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Encyclopedia > William Smith (chief justice)

William Smith (June 25, 1728November 3, 1793) was a lawyer, historian, speaker, loyalist, and eventually Chief Justice of the Province of New York from 1763 to 1782 and Chief Justice of Canada from 1786 until his death. He was the son of Judge William Smith (1697–1769) of New York and the brother of Joshua Hett Smith, the supposed "dupe" of Benedict Arnold and Major John André. His fame mainly derives from the designation "the weathercock" when his contemporaries were not able to understand which side he was on during the American Revolution. June 25 is the 176th day of the year (177th in leap years) in the Gregorian Calendar, with 189 days remaining. ... Events Astronomical aberration discovered by the astronomer James Bradley Swedish academy of sciences founded at Uppsala Births January 9 - Thomas Warton, English poet (d. ... November 3 is the 307th day of the year (308th in leap years) in the Gregorian Calendar, with 58 days remaining. ... 1793 was a common year starting on Tuesday (see link for calendar). ... A lawyer is a person licensed by the state to advise clients in legal matters and represent them in courts of law and in other forms of dispute resolution. ... A historian is a person who studies history. ... It has been suggested that this article or section be merged with public speaker. ... For the township in Canada, see Loyalist, Ontario In general, a loyalist is an individual who is loyal to the powers that be. ... In many countries, especially common law countries such as Canada and the United States the Chief Justice is the name for the presiding officer on a senior court such as the United States Supreme Court, the Supreme Court of Canada, the Supreme Court of New Zealand, the Supreme Court of... 1763 was a common year starting on Saturday (see link for calendar). ... 1782 was a common year starting on Tuesday (see link for calendar). ... The Right Hon. ... 1786 was a common year starting on Sunday (see link for calendar). ... Benedict Arnold For other people of the same name, see Benedict Arnold (disambiguation). ... Major John André John André (May 2, 1750 - October 2, 1780) was a British officer hanged as a spy during the American Revolutionary War for an incident in which he assisted Benedict Arnolds attempted surrender of West Point to the British. ... The American Revolution is the series of events, ideas, and changes that resulted in the political separation of thirteen colonies in North America from the British Empire and the creation of the United States of America. ...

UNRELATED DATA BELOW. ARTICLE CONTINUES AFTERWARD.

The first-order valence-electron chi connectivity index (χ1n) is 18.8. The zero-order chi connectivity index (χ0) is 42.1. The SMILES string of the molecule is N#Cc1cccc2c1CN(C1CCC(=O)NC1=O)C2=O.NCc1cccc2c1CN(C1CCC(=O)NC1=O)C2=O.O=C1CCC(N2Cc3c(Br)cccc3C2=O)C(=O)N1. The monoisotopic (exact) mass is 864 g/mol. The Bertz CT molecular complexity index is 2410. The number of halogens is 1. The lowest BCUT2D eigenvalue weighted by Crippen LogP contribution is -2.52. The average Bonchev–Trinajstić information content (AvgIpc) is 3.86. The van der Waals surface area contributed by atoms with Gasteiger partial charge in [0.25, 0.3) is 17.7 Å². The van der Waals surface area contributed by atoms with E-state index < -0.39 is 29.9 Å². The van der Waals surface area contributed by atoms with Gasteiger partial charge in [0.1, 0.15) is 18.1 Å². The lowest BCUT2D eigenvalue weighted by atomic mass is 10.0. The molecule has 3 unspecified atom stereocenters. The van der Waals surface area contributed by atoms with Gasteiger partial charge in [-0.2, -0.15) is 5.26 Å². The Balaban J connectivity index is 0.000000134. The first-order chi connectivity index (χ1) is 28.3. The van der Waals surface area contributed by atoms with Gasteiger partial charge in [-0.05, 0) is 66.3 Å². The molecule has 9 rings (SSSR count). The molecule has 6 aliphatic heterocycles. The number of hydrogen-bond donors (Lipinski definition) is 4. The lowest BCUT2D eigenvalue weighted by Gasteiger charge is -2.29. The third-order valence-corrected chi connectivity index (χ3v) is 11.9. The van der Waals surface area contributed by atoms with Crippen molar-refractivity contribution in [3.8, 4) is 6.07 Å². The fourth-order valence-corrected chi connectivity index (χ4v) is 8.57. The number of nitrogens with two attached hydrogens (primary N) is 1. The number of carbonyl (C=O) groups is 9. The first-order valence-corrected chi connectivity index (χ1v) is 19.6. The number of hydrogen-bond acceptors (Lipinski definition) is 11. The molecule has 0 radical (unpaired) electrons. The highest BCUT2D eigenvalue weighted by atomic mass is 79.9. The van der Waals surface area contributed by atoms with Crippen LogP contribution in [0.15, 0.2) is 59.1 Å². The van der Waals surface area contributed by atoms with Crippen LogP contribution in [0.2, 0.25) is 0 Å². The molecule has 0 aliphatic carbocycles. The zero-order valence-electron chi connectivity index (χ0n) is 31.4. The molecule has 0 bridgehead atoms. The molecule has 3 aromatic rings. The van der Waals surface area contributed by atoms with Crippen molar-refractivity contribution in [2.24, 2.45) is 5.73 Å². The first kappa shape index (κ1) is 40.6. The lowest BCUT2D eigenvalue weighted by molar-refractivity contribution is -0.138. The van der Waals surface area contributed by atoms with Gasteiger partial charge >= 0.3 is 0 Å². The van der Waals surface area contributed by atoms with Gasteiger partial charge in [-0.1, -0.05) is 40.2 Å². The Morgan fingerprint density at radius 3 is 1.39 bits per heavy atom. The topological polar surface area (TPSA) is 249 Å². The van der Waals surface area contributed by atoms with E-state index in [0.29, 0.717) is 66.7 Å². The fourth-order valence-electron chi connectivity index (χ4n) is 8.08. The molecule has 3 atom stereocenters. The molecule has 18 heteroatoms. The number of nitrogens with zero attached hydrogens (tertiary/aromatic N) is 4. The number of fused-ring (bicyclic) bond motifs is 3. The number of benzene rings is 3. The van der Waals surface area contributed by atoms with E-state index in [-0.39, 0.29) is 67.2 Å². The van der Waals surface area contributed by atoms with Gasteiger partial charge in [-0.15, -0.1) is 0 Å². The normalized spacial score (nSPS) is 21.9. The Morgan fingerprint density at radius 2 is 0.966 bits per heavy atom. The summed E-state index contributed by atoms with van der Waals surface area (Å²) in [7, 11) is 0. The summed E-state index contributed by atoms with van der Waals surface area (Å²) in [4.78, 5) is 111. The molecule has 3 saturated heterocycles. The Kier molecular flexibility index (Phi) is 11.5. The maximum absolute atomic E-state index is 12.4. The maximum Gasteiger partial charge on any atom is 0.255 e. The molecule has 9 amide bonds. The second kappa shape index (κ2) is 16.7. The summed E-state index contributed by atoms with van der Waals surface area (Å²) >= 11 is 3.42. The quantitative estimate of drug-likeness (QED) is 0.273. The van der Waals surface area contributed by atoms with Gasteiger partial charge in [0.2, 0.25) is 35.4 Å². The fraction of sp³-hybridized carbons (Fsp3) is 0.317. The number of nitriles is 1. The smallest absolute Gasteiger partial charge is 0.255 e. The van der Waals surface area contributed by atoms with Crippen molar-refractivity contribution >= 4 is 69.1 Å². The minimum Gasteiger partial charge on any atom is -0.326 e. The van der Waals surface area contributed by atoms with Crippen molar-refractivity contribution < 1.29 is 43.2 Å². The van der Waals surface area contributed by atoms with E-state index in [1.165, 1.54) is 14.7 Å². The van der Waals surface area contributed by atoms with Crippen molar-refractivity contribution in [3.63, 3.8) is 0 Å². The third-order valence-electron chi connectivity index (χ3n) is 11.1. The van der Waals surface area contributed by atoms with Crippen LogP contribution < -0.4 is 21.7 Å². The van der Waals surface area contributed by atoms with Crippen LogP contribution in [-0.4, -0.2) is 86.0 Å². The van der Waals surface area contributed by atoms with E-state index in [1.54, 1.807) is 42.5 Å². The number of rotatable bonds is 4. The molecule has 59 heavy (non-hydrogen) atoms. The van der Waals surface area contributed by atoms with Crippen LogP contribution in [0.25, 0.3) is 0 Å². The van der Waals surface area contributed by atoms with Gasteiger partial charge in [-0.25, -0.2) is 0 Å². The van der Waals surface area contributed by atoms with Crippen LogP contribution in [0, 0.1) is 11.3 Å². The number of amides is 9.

Basically, though, he was neither friend to American or Loyalist and was one of the main reasons that the loyalists themselves declared that they did never trust the family of Smith.


He, along with his brother Joshua Hett Smith, escaped prosecution and probable execution by the Commission for Detecting and Defeating Conspiracies in the State of New York in 1778 for the crime of treason due to the memory of their father's influence upon the Justice system: the Honorable Justice William Smith, Sr. (1697–1769) who, despite the efforts of friends and relatives, refused his own appointment to the Office of Chief Justice of the Province of New York in 1760, which his son William, Jr. did accept. 1778 was a common year starting on Thursday (see link for calendar). ... In law, treason is the crime of disloyalty to ones nation. ... 1760 was a leap year starting on Tuesday (see link for calendar). ...


His brother, Doctor Thomas Smith, was the owner of the "treason house" in Haverstraw, Orange County, New York that was being occupied by his other brother, Joshua Hett Smith, at the time that Benedict Arnold and Major John André planned their conspiracies. Haverstraw is the name of two locations in Rockland County, New York: the Town of Haverstraw the Village of Haverstraw There is also a village of West Haverstraw. ... The Orange County Government Center in Goshen, N.Y., designed by Paul Rudolph. ...


External links

http://www.famousamericans.net/williamsmith/ for a complete biography of William Smith and that of his father.


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Governor Lewis Morris (1342 words)
Lewis Morris (October 15, 1671 - May 21, 1746), chief justice of New York and governor of New Jersey, was the first lord of the manor of Morrisania in New York.
Morris was elected to the assembly from the town of Eastchester, and joined James Alexander and William Smith in championing the popular cause against the "court party" led by Cosby and De Lancey.
William A. Whitehead, Editor, The Papers of Lewis Morris, Governor of the Province of New Jersey, from 1738 to 1746, New Jersey Historical Society, New York, George P. Putnam, 1852.
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